2008-08-19

Peanut butter jelly time

Do I save money eating PB&J for lunch every day at the office, or am I just making myself miserable? I sometimes wonder about these things. Here is my analysis.

I often eat PB&J for lunch when I am at work. Local restaurants charge $5-8 for a reasonably tasty and filling meal. Over the course of a year (assume 45 weeks x 5 days/week x $6/day), that's a lot of money: $1350.

Here's the price breakdown on the daily PB&J ingredients:
  • I buy bread at the expensive corner store. The store is more of a vice store, making almost all their money on cigarettes and lottery tickets. I feel silly walking out with a loaf of whole grain bread. They charge $3.89 per loaf. Each loaf contains 16 slice, or eight sandwiches, for a price of $0.49 per sandwich.
  • I like plain old peanuts in my peanut butter. That means I buy the relatively expensive wholesome brands like Teddie at $2.69 per jar. According to the label, there are 14 servings per jar. I probably use more than that, so let's call it 9 sandwiches per jar, at $0.30 per sandwich.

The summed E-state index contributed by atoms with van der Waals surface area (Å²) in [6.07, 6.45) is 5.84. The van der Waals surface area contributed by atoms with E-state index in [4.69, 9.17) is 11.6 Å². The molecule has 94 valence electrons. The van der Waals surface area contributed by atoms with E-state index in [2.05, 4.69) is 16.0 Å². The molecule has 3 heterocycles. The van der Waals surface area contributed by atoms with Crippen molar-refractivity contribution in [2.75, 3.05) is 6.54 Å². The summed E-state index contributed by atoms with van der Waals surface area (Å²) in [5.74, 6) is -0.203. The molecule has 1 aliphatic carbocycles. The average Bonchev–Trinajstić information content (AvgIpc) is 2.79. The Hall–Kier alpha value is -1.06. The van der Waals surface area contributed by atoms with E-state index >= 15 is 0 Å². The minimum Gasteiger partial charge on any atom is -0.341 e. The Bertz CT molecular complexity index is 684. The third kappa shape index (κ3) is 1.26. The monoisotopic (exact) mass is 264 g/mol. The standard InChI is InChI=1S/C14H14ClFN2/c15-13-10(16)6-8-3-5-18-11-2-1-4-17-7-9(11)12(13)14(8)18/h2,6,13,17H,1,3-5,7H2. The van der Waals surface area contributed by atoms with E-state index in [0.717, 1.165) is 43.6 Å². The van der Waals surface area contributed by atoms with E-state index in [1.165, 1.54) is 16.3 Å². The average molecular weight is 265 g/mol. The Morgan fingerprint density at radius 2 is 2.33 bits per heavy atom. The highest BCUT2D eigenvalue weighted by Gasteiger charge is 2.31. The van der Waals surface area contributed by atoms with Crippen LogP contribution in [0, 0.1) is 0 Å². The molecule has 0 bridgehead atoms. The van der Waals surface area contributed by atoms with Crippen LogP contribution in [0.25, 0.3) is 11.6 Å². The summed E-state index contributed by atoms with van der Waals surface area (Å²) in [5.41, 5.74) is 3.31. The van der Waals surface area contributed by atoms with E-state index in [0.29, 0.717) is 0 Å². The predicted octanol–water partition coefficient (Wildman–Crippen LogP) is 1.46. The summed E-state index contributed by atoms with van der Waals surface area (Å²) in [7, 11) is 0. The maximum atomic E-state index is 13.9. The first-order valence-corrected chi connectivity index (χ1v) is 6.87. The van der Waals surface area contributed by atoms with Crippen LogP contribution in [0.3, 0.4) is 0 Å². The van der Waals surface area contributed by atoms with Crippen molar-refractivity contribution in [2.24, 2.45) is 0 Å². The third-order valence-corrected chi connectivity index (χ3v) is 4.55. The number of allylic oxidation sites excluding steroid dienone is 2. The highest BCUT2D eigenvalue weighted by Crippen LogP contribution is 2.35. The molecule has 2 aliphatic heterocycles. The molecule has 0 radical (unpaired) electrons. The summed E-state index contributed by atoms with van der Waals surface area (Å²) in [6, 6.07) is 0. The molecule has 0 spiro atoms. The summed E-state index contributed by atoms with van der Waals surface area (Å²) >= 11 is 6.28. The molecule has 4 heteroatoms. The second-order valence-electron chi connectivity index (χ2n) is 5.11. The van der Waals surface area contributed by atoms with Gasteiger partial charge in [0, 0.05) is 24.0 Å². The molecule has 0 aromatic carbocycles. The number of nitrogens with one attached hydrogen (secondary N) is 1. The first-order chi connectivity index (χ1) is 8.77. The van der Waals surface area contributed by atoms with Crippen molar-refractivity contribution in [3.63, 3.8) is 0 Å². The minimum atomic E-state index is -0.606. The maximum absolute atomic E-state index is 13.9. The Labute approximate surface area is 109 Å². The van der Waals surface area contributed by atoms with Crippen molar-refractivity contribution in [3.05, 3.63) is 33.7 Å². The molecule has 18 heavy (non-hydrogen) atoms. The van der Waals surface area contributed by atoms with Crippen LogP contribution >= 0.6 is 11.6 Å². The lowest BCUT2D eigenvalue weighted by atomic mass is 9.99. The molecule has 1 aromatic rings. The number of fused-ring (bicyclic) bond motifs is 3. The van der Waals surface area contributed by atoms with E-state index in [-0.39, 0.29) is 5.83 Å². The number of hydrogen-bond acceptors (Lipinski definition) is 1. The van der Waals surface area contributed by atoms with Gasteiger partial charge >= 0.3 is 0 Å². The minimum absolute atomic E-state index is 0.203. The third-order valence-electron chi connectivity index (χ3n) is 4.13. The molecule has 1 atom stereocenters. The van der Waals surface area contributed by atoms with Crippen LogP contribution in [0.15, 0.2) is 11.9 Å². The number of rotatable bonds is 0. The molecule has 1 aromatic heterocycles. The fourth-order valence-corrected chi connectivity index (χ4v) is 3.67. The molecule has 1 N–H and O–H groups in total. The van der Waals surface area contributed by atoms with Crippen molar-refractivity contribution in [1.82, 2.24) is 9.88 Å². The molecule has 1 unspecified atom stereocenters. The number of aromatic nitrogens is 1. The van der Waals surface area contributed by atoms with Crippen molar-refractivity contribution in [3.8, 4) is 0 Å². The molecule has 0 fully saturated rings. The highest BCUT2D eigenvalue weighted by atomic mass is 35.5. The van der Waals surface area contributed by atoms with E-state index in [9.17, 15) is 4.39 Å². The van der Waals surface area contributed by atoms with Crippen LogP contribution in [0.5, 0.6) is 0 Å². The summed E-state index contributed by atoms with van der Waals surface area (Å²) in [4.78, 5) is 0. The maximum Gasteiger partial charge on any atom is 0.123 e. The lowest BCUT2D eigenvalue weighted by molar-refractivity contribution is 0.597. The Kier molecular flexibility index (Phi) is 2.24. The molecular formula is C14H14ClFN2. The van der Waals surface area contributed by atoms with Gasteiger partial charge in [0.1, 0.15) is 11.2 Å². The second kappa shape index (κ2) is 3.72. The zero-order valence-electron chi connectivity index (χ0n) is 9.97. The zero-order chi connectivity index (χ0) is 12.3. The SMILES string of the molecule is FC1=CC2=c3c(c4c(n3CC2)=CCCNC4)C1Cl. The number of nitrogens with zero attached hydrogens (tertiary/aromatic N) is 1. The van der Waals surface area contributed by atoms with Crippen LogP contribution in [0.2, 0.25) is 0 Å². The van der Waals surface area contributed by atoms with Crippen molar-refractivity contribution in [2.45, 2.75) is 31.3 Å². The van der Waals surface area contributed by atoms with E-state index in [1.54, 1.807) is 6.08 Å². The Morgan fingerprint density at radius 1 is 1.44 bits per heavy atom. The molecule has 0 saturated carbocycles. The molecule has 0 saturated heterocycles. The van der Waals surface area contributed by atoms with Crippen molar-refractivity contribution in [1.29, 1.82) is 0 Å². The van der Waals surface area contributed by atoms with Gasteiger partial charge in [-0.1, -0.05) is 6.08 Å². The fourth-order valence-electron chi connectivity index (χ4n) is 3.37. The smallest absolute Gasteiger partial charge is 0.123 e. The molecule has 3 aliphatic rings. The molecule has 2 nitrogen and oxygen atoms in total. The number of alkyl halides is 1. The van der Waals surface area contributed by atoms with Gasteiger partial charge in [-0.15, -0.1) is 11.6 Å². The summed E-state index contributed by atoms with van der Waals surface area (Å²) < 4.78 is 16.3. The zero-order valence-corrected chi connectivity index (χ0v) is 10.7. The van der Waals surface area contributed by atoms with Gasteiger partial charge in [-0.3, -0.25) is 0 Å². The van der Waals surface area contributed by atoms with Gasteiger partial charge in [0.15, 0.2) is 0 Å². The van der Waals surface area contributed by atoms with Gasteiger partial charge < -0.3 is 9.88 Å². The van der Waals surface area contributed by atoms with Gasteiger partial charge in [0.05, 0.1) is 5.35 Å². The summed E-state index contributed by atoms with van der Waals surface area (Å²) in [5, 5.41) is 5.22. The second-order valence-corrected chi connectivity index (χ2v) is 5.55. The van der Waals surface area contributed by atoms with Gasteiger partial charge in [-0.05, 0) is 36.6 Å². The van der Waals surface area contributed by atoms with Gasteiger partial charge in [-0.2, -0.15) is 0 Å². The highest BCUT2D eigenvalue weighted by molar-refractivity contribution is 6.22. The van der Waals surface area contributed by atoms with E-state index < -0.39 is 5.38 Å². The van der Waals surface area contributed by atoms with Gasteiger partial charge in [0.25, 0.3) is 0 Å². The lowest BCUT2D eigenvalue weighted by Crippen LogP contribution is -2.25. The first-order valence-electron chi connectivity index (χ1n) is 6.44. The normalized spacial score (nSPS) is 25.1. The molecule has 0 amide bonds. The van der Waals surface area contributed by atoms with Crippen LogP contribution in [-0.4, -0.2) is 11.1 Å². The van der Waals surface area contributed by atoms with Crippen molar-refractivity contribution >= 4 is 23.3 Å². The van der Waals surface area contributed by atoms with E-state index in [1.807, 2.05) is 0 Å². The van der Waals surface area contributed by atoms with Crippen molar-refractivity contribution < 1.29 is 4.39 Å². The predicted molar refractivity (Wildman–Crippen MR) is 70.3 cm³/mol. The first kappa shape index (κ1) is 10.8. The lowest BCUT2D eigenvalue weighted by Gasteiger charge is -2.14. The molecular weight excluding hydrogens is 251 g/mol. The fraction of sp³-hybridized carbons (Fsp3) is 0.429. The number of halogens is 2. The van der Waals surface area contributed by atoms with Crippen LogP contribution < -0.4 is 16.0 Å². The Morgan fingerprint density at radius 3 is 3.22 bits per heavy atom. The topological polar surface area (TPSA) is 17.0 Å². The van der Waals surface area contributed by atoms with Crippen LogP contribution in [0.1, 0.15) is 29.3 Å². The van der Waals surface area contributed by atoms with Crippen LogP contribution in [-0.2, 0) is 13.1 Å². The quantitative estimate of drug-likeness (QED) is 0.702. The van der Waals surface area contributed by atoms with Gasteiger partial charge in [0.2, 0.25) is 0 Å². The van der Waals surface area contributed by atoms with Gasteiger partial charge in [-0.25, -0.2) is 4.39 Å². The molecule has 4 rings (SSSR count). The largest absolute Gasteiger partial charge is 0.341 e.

• As far as I can tell, jam is jam. I use the local grocery store brand at $3.79 per jar. The label tell me there are 45 servings per jar. As with the peanut butter, I probably use more than the typical amount, so let's call it 30 sandwiches per jar, at $0.13 per sandwich
My total price per sandwich is $0.92. I eat two PB&Js per day, so that's $1.84. The total price per year (5 days per week x 45 weeks/year x $1.84/day) is $414.

$1.84 for lunch is a good deal, and the annual savings of almost $1000 makes me feel great!

When I really have to eat out, best value is the samosa chole chat for $4.50 at Punjab Foods & Spices/Chai Cafe. It is as super delicious and filling as it is inexpensive. Yum!

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